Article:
It’s easy to miss the bigger picture when you’re in a modern, western country where virulent diseases that causes untold numbers of deaths have been a non issue for decades. If you look at other countries, ones where the vaccination rates aren’t as high as they are here, you can see a direct correlation between when the campaigns falter and the resurgence of the diseases they were trying to prevent. Additionally there’s also strong correlation with the increased numbers of vaccinations decreasing the rates of diseases like measles showing pretty clearly that they work exactly as intended. Suffice to say if the anti-vaxers had their way we’d be seeing diseases which are essentially non-existent making a resurgence, something which I don’t think many of them have considered as a consequence of their actions.
I know I’m mostly preaching to the choir here but hopefully these kinds of posts give you enough information to fight the torrent of bullshit that flows from the anti-vax crowd. It’s a hard war to fight, especially when the effort gap between saying something ludicrous and disproving it is so large, but the longer we keep at it the more chance we have of eradicating this particular brand of ignorance entirely. Indeed we can think of knowledge as a vaccination against stupidity, a disease that would lead you to trust strangers on the Internet over the scientists and doctors who worked so hard to save you from real diseases.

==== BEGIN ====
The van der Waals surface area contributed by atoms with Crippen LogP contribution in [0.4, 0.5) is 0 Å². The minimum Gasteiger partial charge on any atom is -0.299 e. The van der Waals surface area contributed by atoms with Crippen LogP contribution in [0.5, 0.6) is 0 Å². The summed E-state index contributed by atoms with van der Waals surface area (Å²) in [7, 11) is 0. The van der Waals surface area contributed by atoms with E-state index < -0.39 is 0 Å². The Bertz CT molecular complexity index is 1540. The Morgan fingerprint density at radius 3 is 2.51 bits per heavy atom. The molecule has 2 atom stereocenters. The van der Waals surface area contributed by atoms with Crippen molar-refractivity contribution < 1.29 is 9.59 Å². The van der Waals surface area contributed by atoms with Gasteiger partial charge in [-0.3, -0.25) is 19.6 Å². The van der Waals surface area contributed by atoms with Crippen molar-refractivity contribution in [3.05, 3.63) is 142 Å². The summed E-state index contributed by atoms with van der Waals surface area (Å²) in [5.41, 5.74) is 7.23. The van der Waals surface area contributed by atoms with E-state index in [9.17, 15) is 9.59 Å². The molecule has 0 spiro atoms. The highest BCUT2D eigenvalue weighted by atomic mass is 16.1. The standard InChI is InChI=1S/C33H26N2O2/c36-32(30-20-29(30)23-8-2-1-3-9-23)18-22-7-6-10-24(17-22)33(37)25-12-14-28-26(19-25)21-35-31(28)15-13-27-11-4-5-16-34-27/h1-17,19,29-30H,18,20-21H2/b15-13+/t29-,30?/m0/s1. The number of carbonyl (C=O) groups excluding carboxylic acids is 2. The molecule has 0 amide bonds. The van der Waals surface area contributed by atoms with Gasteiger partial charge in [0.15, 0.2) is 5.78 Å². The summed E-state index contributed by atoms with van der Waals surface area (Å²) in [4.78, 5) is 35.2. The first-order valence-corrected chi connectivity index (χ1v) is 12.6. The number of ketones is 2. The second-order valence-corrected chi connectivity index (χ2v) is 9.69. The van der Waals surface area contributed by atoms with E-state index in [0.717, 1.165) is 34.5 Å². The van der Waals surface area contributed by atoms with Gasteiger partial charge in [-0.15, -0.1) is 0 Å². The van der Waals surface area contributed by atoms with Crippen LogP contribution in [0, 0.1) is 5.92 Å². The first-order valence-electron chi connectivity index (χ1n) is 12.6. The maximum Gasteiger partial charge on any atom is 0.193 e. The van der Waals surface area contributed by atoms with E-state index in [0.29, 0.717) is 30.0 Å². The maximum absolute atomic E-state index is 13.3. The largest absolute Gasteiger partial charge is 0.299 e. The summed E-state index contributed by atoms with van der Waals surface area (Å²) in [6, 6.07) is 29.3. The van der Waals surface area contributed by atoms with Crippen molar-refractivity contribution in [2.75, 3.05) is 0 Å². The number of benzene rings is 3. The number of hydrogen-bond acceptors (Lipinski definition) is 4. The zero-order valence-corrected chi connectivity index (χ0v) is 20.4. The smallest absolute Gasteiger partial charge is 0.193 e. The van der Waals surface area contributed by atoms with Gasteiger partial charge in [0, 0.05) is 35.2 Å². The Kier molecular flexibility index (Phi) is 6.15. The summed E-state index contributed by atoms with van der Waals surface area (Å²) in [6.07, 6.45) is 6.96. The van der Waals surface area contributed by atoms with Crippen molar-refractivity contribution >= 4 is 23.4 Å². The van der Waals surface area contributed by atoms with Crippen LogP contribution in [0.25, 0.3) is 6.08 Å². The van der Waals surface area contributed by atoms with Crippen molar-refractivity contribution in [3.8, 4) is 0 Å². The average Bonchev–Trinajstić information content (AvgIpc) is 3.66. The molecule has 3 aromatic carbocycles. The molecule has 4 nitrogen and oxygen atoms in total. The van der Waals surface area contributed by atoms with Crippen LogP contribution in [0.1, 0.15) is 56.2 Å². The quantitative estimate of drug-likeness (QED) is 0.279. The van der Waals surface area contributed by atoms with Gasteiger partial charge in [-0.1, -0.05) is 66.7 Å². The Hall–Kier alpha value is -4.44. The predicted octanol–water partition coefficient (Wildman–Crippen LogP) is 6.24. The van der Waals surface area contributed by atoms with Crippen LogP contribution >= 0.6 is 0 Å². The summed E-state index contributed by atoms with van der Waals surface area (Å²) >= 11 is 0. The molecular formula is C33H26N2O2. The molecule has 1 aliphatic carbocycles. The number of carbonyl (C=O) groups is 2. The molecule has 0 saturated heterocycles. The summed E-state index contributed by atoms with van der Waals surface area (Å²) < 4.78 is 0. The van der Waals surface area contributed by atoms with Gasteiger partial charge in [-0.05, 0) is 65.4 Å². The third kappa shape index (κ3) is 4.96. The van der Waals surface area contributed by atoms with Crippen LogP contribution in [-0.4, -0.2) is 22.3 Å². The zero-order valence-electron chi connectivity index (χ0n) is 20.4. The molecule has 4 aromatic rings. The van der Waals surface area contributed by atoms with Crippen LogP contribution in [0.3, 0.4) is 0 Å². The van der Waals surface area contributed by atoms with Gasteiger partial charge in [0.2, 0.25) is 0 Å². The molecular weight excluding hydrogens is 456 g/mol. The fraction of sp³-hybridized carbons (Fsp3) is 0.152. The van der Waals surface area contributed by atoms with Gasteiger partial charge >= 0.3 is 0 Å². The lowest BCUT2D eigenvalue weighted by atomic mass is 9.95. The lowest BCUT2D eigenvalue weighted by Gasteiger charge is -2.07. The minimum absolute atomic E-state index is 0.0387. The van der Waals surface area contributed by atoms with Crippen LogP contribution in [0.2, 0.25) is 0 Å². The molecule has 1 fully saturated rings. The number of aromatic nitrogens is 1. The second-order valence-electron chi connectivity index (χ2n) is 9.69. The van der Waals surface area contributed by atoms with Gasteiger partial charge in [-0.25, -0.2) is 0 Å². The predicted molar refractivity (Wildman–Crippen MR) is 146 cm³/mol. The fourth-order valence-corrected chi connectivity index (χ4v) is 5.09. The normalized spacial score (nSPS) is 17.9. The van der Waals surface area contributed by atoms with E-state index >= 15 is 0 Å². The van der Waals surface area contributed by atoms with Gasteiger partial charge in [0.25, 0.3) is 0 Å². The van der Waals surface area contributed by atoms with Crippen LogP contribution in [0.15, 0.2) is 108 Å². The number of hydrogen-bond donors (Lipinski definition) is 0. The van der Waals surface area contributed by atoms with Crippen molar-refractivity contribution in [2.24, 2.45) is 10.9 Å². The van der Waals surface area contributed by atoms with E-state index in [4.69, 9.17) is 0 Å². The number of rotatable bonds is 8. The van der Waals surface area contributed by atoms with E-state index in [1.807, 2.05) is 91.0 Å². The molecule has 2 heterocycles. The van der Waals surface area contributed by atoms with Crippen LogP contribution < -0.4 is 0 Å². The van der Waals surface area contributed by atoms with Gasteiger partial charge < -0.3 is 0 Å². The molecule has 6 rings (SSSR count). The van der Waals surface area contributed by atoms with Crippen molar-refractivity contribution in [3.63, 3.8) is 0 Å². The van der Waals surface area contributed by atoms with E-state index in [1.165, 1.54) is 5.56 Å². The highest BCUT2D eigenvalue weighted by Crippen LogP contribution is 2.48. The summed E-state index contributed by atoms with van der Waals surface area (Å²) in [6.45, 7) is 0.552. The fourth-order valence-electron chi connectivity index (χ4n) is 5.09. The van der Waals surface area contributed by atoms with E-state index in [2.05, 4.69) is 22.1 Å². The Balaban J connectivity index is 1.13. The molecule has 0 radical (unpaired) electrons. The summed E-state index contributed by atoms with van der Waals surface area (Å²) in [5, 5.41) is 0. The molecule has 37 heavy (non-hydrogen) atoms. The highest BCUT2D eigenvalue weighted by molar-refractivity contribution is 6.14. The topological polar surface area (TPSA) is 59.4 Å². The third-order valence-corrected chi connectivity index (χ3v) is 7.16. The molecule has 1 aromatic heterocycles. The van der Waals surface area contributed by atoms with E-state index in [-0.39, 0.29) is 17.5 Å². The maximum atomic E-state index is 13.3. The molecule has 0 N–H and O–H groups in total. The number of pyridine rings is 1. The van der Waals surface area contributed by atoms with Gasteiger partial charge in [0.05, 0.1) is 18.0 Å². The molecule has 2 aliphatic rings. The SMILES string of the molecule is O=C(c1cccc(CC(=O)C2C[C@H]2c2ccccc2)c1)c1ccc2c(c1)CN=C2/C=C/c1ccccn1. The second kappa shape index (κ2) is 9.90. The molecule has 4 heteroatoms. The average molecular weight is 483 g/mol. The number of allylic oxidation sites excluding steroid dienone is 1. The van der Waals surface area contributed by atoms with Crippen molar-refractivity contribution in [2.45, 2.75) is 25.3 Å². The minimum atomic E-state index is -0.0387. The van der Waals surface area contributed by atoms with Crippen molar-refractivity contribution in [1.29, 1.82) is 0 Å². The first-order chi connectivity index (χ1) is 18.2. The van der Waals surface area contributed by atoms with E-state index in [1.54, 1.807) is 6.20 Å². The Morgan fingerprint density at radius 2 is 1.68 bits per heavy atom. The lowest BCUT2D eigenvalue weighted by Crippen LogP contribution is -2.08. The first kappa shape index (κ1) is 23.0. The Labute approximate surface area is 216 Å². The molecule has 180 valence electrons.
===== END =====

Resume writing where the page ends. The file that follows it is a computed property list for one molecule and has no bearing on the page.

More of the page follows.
Long time readers will know that one of my favourite bugbears is the R18+ rating for games. It’s not that I’m some masochistic lunatic who revels in violence and depravity, more that I believe that video games aren’t just for children any more and that video games are just a valid medium of expression as any other. The rest of the world seems to have been way ahead of us in this respect with most modern countries having classification schemes that recognize games are able to deal with mature themes and should be rated as such. The campaign to bring Australia in line with the rest of the world has been one that’s been going on for the better part of a decade and even up until recently it seemed like there was no end in sight.
But here we are, 2 years and 12 posts after I first wrote on game censorship, and there’s light at the end of the tunnel.
Just under a month ago I wrote a rather… impassioned piece on the latest developments with the R18+ rating. In essence we were there with all the attorney-generals agreeing to support it. However there was one hold out, AG for NSW Greg Smith, who seemed to be holding out for no good reason in particular. My political genius friend told me that this was probably part of some bigger plan to gain a bit of leverage in other matters, which only made me that much more frustrated at the whole situation. You can then imagine my shock when I read late yesterday afternoon that the NSW cabinet would now give the R18+ rating its full support: